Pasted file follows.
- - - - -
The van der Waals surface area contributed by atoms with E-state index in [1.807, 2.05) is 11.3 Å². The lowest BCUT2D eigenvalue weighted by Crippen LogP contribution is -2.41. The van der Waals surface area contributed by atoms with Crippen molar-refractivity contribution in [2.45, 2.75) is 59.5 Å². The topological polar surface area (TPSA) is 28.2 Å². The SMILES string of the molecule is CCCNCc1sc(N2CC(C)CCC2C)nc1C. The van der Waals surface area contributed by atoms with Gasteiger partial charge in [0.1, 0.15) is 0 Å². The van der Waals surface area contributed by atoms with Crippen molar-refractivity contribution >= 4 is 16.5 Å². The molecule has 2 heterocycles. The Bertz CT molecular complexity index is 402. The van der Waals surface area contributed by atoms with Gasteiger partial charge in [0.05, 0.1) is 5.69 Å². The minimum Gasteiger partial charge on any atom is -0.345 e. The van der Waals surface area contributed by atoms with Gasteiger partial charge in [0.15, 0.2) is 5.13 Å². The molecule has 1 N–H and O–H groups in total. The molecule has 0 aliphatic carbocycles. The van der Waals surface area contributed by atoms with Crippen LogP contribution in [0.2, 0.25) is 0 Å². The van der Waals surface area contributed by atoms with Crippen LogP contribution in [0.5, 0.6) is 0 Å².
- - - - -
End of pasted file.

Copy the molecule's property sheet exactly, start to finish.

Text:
The van der Waals surface area contributed by atoms with E-state index in [1.807, 2.05) is 11.3 Å². The lowest BCUT2D eigenvalue weighted by Crippen LogP contribution is -2.41. The van der Waals surface area contributed by atoms with Crippen molar-refractivity contribution in [2.45, 2.75) is 59.5 Å². The topological polar surface area (TPSA) is 28.2 Å². The SMILES string of the molecule is CCCNCc1sc(N2CC(C)CCC2C)nc1C. The van der Waals surface area contributed by atoms with Gasteiger partial charge in [0.1, 0.15) is 0 Å². The van der Waals surface area contributed by atoms with Crippen molar-refractivity contribution >= 4 is 16.5 Å². The molecule has 2 heterocycles. The Bertz CT molecular complexity index is 402. The van der Waals surface area contributed by atoms with Gasteiger partial charge in [0.05, 0.1) is 5.69 Å². The minimum Gasteiger partial charge on any atom is -0.345 e. The van der Waals surface area contributed by atoms with Gasteiger partial charge in [0.15, 0.2) is 5.13 Å². The molecule has 1 N–H and O–H groups in total. The molecule has 0 aliphatic carbocycles. The van der Waals surface area contributed by atoms with Crippen LogP contribution in [0.2, 0.25) is 0 Å². The van der Waals surface area contributed by atoms with Crippen LogP contribution in [0.5, 0.6) is 0 Å².